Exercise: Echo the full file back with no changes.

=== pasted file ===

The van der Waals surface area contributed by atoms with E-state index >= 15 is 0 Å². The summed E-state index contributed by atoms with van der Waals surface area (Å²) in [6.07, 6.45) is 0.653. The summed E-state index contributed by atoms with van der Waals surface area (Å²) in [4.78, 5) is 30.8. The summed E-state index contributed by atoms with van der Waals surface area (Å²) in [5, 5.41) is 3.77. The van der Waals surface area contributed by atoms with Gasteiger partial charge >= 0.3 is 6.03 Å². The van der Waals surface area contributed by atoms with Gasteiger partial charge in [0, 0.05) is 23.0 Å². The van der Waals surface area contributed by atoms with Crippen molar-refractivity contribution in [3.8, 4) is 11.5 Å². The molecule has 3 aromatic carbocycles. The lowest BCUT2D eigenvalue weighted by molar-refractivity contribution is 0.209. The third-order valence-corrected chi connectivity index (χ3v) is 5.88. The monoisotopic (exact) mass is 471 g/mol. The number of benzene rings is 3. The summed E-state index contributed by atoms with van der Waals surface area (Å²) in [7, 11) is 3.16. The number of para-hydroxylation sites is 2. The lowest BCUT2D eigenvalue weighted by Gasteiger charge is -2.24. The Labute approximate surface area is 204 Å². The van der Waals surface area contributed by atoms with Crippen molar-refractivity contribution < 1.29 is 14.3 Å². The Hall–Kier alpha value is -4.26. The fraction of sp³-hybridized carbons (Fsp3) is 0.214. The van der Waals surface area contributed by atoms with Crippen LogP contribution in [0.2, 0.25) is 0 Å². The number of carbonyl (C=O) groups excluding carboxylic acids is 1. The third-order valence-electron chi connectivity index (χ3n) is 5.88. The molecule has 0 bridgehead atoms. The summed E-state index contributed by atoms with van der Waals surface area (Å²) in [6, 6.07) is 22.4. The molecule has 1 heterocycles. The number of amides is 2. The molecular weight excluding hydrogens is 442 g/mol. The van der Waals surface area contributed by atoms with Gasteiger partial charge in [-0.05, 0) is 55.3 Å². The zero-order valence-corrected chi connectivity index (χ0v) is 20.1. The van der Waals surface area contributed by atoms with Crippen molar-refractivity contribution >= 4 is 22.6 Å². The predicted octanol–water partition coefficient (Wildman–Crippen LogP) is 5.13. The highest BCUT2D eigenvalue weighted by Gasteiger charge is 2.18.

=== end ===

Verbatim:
The van der Waals surface area contributed by atoms with E-state index >= 15 is 0 Å². The summed E-state index contributed by atoms with van der Waals surface area (Å²) in [6.07, 6.45) is 0.653. The summed E-state index contributed by atoms with van der Waals surface area (Å²) in [4.78, 5) is 30.8. The summed E-state index contributed by atoms with van der Waals surface area (Å²) in [5, 5.41) is 3.77. The van der Waals surface area contributed by atoms with Gasteiger partial charge >= 0.3 is 6.03 Å². The van der Waals surface area contributed by atoms with Gasteiger partial charge in [0, 0.05) is 23.0 Å². The van der Waals surface area contributed by atoms with Crippen molar-refractivity contribution in [3.8, 4) is 11.5 Å². The molecule has 3 aromatic carbocycles. The lowest BCUT2D eigenvalue weighted by molar-refractivity contribution is 0.209. The third-order valence-corrected chi connectivity index (χ3v) is 5.88. The monoisotopic (exact) mass is 471 g/mol. The number of benzene rings is 3. The summed E-state index contributed by atoms with van der Waals surface area (Å²) in [7, 11) is 3.16. The number of para-hydroxylation sites is 2. The lowest BCUT2D eigenvalue weighted by Gasteiger charge is -2.24. The Labute approximate surface area is 204 Å². The van der Waals surface area contributed by atoms with Crippen molar-refractivity contribution < 1.29 is 14.3 Å². The Hall–Kier alpha value is -4.26. The fraction of sp³-hybridized carbons (Fsp3) is 0.214. The van der Waals surface area contributed by atoms with Crippen LogP contribution in [0.2, 0.25) is 0 Å². The number of carbonyl (C=O) groups excluding carboxylic acids is 1. The third-order valence-electron chi connectivity index (χ3n) is 5.88. The molecule has 0 bridgehead atoms. The summed E-state index contributed by atoms with van der Waals surface area (Å²) in [6, 6.07) is 22.4. The molecule has 1 heterocycles. The number of amides is 2. The molecular weight excluding hydrogens is 442 g/mol. The van der Waals surface area contributed by atoms with Gasteiger partial charge in [-0.05, 0) is 55.3 Å². The zero-order valence-corrected chi connectivity index (χ0v) is 20.1. The van der Waals surface area contributed by atoms with Crippen molar-refractivity contribution >= 4 is 22.6 Å². The predicted octanol–water partition coefficient (Wildman–Crippen LogP) is 5.13. The highest BCUT2D eigenvalue weighted by Gasteiger charge is 2.18.